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Since the signing of the Oslo Peace Accords and the establishment of the Palestinian Authority in 1994, reform activities have targeted various spheres, including the health sector. Several international aid and UN organizations have been involved, as well as local and international non-governmental organizations, with considerable financial and technical investments. Although important achievements have been made, it is not evident that the quality of care has improved or that the most pressing health needs have been addressed, even before the second Palestinian Uprising that began in September 2000. The crisis of the Israeli re-invasion of Palestinian-controlled towns and villages since April 2002 and the attendant collapse of state structures and services have raised the problems to critical levels. This paper attempts to analyze some of the obstacles that have faced reform efforts. In our assessment, those include: ongoing conflict, frail Palestinian quasi-state structures and institutions, multiple and at times inappropriate donor policies and practices in the health sector, and a policy vacuum characterized by the absence of internal Palestinian debate on the type and direction of reform the country needs to take. In the face of all these considerations, it is important that reform efforts be flexible and consider realistically the political and economic contexts of the health system, rather than focus on mere narrow technical, managerial and financial solutions imported from the outside.
While the movement to reform health care is not new, the understanding of the health of a population, its determinants and ways to improve it has become far more sophisticated in recent times. Approaches to reform efforts have had to take into account the broader definition of health as a social construct as well as the economic, political and social contexts in which health services are provided.
For decades now, and in response to various pressures, developed and developing countries alike have been taking steps to change the policies and practices of their health systems (Sen and Koivusal 1998). In its modern sense, health sector reform (HSR) has featured prominently on the international health policy agenda since the late 1980s. What characterizes this contemporary version of HSR – and perhaps sets it apart from previous types of reform – is its association with ‘a particular set of policy prescriptions’ aiming at institutional and financial reform, principally introducing increasing market mechanisms in health care provision (Standing 1999). In the developing world, such reform has been largely, though not solely, donor-sponsored, with the World Bank assuming a leading role.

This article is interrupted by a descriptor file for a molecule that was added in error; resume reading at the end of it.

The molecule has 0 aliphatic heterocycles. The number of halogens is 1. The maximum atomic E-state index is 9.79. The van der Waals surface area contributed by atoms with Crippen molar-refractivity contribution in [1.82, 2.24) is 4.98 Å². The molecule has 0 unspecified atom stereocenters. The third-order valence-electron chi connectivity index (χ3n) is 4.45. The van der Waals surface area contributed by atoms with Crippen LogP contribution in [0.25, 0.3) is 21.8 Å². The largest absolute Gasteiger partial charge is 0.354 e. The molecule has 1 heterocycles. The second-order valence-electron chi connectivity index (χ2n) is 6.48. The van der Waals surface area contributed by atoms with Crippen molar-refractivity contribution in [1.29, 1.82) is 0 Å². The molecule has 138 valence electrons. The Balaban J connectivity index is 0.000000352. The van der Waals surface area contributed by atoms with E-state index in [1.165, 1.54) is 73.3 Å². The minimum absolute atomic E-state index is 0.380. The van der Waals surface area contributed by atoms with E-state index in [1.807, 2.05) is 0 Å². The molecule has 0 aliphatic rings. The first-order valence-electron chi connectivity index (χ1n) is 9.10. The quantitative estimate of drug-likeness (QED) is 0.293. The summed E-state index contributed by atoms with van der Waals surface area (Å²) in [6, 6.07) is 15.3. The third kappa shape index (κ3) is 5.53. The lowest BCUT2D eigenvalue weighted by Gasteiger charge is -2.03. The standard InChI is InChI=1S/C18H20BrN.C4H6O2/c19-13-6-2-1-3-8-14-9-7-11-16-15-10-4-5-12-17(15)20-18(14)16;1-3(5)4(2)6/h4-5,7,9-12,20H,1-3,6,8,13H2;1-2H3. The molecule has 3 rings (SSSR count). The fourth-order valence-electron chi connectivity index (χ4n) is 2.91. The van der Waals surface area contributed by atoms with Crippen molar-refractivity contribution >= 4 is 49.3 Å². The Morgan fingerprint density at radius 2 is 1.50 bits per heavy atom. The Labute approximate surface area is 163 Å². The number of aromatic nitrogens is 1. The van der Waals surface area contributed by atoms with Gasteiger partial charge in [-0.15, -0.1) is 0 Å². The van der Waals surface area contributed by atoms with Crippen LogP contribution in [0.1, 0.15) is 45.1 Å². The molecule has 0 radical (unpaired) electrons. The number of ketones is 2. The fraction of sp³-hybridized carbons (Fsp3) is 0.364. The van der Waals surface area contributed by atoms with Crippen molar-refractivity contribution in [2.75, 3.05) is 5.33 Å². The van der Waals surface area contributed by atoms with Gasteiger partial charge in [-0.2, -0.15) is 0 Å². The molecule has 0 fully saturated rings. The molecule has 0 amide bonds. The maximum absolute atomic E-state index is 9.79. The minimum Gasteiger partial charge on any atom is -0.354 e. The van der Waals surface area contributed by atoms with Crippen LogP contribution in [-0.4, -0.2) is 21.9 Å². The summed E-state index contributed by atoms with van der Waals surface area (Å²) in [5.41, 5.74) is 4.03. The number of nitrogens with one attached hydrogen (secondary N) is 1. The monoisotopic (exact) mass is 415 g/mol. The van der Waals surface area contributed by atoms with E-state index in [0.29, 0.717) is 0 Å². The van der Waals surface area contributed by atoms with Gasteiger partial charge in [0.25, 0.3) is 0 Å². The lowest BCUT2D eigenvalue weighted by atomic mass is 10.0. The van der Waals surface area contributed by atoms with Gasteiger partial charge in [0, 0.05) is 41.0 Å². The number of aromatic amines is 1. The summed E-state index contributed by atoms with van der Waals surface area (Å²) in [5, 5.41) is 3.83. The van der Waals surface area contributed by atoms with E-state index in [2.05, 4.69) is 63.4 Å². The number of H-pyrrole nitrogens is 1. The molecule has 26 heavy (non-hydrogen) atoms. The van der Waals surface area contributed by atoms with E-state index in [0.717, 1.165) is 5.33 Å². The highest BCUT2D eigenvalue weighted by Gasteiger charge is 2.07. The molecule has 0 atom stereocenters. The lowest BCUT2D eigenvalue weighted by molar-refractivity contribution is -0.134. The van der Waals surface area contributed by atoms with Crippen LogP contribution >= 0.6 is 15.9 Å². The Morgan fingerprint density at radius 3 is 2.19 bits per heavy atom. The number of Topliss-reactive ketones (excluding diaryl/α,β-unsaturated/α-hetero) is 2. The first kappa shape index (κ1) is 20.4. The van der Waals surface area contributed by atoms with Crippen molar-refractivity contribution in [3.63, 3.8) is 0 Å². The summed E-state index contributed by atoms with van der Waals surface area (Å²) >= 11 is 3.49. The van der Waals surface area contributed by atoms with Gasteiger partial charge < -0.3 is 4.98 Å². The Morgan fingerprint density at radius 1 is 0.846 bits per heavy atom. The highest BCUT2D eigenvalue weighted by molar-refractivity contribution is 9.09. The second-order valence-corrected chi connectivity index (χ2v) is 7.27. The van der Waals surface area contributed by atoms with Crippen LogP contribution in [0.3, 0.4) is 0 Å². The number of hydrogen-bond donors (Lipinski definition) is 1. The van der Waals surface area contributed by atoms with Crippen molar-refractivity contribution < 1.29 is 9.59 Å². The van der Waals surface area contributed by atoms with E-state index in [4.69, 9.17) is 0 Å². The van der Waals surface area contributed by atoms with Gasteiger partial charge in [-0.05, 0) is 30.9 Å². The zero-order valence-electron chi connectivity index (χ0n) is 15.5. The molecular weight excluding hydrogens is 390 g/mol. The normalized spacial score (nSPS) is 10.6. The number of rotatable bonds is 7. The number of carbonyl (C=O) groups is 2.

To date, there have been numerous examples of World Bank-supported HSR initiatives worldwide, driven by similar initial definitions and conceptual tenets. However, reform remains a highly context-dependent process. Even when dealing with the same political and financial driving forces, reform options and the realities of implementation diverge. This is partly due to conditions, which vary from country to country, such as the relative presence of political interest, will and capacity to implement reform (Standing 1999). Existing models seem to take as given certain pre-conditions, such as the presence of at least a general consensus regarding the ways in which society should proceed on its path to development, strong state institutions and structures, a relatively open and active economy, a vibrant civil society, rational action in policy-making, and the availability of minimum household and national resources. In fact these pre-conditions may not all be present in a particular setting. The structural conditions within which health systems develop and the constraints imposed by a particular setting must have an impact on the way in which reform can or cannot proceed. Such realities call for flexibility in approaching reform in differing contexts and for the exercise of great care regarding universal policies adopted by international aid agencies for implementation in sometimes very differing settings.